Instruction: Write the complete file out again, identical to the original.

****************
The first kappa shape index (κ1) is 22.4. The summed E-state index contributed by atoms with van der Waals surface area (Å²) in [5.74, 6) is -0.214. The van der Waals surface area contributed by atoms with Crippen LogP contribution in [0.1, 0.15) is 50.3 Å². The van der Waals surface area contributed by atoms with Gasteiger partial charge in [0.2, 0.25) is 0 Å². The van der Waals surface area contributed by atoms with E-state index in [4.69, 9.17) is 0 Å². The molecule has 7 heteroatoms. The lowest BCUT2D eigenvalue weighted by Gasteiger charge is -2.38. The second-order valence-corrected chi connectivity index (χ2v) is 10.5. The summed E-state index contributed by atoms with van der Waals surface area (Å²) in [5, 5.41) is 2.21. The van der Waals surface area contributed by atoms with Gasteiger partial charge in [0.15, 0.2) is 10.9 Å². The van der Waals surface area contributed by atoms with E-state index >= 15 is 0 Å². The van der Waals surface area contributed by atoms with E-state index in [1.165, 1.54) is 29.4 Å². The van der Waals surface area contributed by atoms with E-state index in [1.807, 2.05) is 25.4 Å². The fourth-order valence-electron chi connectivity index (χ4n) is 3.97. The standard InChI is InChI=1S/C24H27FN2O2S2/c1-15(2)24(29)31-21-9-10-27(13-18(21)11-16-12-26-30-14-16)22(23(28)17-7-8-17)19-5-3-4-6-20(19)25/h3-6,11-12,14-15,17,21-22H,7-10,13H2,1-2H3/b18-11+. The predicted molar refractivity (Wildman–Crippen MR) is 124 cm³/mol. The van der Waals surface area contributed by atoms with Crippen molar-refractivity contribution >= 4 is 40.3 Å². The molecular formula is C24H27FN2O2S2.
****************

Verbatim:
The first kappa shape index (κ1) is 22.4. The summed E-state index contributed by atoms with van der Waals surface area (Å²) in [5.74, 6) is -0.214. The van der Waals surface area contributed by atoms with Crippen LogP contribution in [0.1, 0.15) is 50.3 Å². The van der Waals surface area contributed by atoms with Gasteiger partial charge in [0.2, 0.25) is 0 Å². The van der Waals surface area contributed by atoms with E-state index in [4.69, 9.17) is 0 Å². The molecule has 7 heteroatoms. The lowest BCUT2D eigenvalue weighted by Gasteiger charge is -2.38. The second-order valence-corrected chi connectivity index (χ2v) is 10.5. The summed E-state index contributed by atoms with van der Waals surface area (Å²) in [5, 5.41) is 2.21. The van der Waals surface area contributed by atoms with Gasteiger partial charge in [0.15, 0.2) is 10.9 Å². The van der Waals surface area contributed by atoms with E-state index >= 15 is 0 Å². The van der Waals surface area contributed by atoms with E-state index in [1.165, 1.54) is 29.4 Å². The van der Waals surface area contributed by atoms with E-state index in [1.807, 2.05) is 25.4 Å². The fourth-order valence-electron chi connectivity index (χ4n) is 3.97. The standard InChI is InChI=1S/C24H27FN2O2S2/c1-15(2)24(29)31-21-9-10-27(13-18(21)11-16-12-26-30-14-16)22(23(28)17-7-8-17)19-5-3-4-6-20(19)25/h3-6,11-12,14-15,17,21-22H,7-10,13H2,1-2H3/b18-11+. The predicted molar refractivity (Wildman–Crippen MR) is 124 cm³/mol. The van der Waals surface area contributed by atoms with Crippen molar-refractivity contribution >= 4 is 40.3 Å². The molecular formula is C24H27FN2O2S2.